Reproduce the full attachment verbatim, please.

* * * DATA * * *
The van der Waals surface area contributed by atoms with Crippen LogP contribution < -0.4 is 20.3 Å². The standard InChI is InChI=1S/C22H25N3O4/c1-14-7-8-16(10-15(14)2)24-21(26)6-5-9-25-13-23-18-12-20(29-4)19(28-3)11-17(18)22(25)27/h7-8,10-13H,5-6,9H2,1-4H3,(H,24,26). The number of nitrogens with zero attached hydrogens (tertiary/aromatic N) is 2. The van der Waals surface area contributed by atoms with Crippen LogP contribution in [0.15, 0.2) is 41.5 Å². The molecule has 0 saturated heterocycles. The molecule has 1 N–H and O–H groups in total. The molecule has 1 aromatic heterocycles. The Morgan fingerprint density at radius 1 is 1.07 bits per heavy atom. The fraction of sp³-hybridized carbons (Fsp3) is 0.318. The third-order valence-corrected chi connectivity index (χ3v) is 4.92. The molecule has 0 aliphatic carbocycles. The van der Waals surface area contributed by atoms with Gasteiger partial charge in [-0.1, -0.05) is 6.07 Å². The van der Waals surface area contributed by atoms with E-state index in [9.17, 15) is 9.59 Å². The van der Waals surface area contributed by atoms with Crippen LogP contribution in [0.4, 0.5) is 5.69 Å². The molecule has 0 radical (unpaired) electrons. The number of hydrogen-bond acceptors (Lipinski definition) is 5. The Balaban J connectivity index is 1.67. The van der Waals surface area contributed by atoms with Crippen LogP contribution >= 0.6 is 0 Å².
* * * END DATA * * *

The van der Waals surface area contributed by atoms with Crippen LogP contribution < -0.4 is 20.3 Å². The standard InChI is InChI=1S/C22H25N3O4/c1-14-7-8-16(10-15(14)2)24-21(26)6-5-9-25-13-23-18-12-20(29-4)19(28-3)11-17(18)22(25)27/h7-8,10-13H,5-6,9H2,1-4H3,(H,24,26). The number of nitrogens with zero attached hydrogens (tertiary/aromatic N) is 2. The van der Waals surface area contributed by atoms with Crippen LogP contribution in [0.15, 0.2) is 41.5 Å². The molecule has 0 saturated heterocycles. The molecule has 1 N–H and O–H groups in total. The molecule has 1 aromatic heterocycles. The Morgan fingerprint density at radius 1 is 1.07 bits per heavy atom. The fraction of sp³-hybridized carbons (Fsp3) is 0.318. The third-order valence-corrected chi connectivity index (χ3v) is 4.92. The molecule has 0 aliphatic carbocycles. The van der Waals surface area contributed by atoms with Gasteiger partial charge in [-0.1, -0.05) is 6.07 Å². The van der Waals surface area contributed by atoms with E-state index in [9.17, 15) is 9.59 Å². The van der Waals surface area contributed by atoms with Crippen LogP contribution in [0.4, 0.5) is 5.69 Å². The molecule has 0 radical (unpaired) electrons. The number of hydrogen-bond acceptors (Lipinski definition) is 5. The Balaban J connectivity index is 1.67. The van der Waals surface area contributed by atoms with Crippen LogP contribution >= 0.6 is 0 Å².